After the serious riots in a Christian district of Jaranwala in the Pakistani province of Punjab, security forces cordoned off the district. All entrances and exits were blocked with barbed wire, a cameraman reported to the Reuters news agency. The provincial government said paramilitary troops had been deployed to support the police.
Special Unit for the Protection of Religious Minorities
The English-language Pakistani daily “Dawn” reported, citing the authorities, that a police unit had been set up to protect religious minorities as a result of the attacks. In the future, 70 officers from the special unit will protect communities of religious minorities in Pakistan’s capital, Islamabad. It was initially unclear whether similar units would also be formed in other parts of the country. According to “Dawn”, the authorities also imposed a seven-day ban on gatherings.
On Wednesday, according to residents of the Christian quarter in Jaranwala, several thousand Muslims led by local clergymen invaded their district and marauded through the streets. They were armed with sticks, iron bars and knives. At least five churches were destroyed and many Christian homes were vandalized. Police officers were on site during the attacks but did nothing, it said. The security forces rejected the allegations and, according to their own statements, have arrested 129 suspects so far.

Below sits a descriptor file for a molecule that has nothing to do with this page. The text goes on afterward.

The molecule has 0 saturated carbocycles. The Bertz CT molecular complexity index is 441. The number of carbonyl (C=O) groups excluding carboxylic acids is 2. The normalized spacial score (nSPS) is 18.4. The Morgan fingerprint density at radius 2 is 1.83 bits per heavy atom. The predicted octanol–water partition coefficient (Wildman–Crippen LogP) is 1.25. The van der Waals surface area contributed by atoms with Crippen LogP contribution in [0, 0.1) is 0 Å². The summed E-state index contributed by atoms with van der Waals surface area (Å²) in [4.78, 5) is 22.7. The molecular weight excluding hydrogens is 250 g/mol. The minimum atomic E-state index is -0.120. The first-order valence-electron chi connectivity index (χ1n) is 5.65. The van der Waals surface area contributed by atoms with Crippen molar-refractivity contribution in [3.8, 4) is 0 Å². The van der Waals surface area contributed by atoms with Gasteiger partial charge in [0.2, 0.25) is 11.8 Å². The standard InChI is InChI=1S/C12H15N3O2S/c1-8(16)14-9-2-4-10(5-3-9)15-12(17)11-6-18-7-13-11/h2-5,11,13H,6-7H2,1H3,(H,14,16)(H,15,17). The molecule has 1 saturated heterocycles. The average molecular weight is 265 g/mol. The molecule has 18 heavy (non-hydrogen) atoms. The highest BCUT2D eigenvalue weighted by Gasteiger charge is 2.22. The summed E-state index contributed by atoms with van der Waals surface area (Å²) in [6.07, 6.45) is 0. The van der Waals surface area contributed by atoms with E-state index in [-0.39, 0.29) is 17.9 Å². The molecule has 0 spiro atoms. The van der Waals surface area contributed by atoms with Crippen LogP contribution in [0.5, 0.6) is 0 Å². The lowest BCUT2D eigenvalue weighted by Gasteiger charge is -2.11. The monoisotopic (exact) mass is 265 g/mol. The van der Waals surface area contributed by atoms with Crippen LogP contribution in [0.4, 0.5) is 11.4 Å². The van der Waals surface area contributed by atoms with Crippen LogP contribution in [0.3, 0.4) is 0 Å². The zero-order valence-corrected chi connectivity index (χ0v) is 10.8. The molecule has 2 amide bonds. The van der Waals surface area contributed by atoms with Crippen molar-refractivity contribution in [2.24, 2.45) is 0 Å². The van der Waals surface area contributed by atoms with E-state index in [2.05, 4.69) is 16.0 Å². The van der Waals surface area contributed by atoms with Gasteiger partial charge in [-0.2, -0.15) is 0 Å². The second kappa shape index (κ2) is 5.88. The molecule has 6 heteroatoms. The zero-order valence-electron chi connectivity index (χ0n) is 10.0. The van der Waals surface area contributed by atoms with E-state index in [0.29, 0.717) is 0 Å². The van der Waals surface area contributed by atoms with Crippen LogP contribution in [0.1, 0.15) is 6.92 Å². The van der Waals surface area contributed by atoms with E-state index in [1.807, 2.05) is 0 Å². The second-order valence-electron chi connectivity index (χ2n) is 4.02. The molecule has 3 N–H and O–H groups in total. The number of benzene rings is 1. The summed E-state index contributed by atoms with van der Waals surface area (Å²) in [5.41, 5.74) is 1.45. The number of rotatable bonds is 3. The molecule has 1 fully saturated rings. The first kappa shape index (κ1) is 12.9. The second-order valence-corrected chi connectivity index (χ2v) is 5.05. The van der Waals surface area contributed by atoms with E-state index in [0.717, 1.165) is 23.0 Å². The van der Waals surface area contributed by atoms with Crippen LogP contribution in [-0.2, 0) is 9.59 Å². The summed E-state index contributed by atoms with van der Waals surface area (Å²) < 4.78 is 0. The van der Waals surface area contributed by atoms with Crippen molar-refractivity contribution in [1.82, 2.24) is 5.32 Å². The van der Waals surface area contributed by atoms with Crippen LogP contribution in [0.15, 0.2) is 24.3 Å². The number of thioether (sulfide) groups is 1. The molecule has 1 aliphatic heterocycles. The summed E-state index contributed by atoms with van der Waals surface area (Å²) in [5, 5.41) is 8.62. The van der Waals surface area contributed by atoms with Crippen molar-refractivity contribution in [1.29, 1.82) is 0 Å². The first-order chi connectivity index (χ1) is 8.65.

The outraged crowd demanded the handing over of two residents of the Christian quarter, who were accused of having degraded the Koran – the holy book of Islam. Those wanted had fled their homes. Leaders of the Islamist Tehreek-e Labbaik Pakistan (TLP) party then incited their supporters. The police assumed on Thursday that the allegations were fabricated and that it was more about a dispute between a shopkeeper and two young Christians.
Blasphemy is an extremely sensitive issue in predominantly Muslim Pakistan. There are repeated cases of deadly violence in the wake of allegations of blasphemy. In extreme cases, the laws provide for death for insulting Islam or the Prophet Mohammed.
US demands clarification
The US government called on the Pakistani authorities to “fully investigate” the allegations that led to the riots and to urge calm. While his country supports freedom of expression, “violence or the threat of violence is never an acceptable form of expression,” said US State Department spokesman Vedant Patel.
Amnesty International’s South Asia expert Rahab Mahamoor said such attacks fueled the climate of discrimination and fear for religious minorities. Pakistan’s authorities must address the issue of impunity for attacks on religious minorities, the human rights activist recommended.
se/kle (rtr, dpa, ap, afp, epd)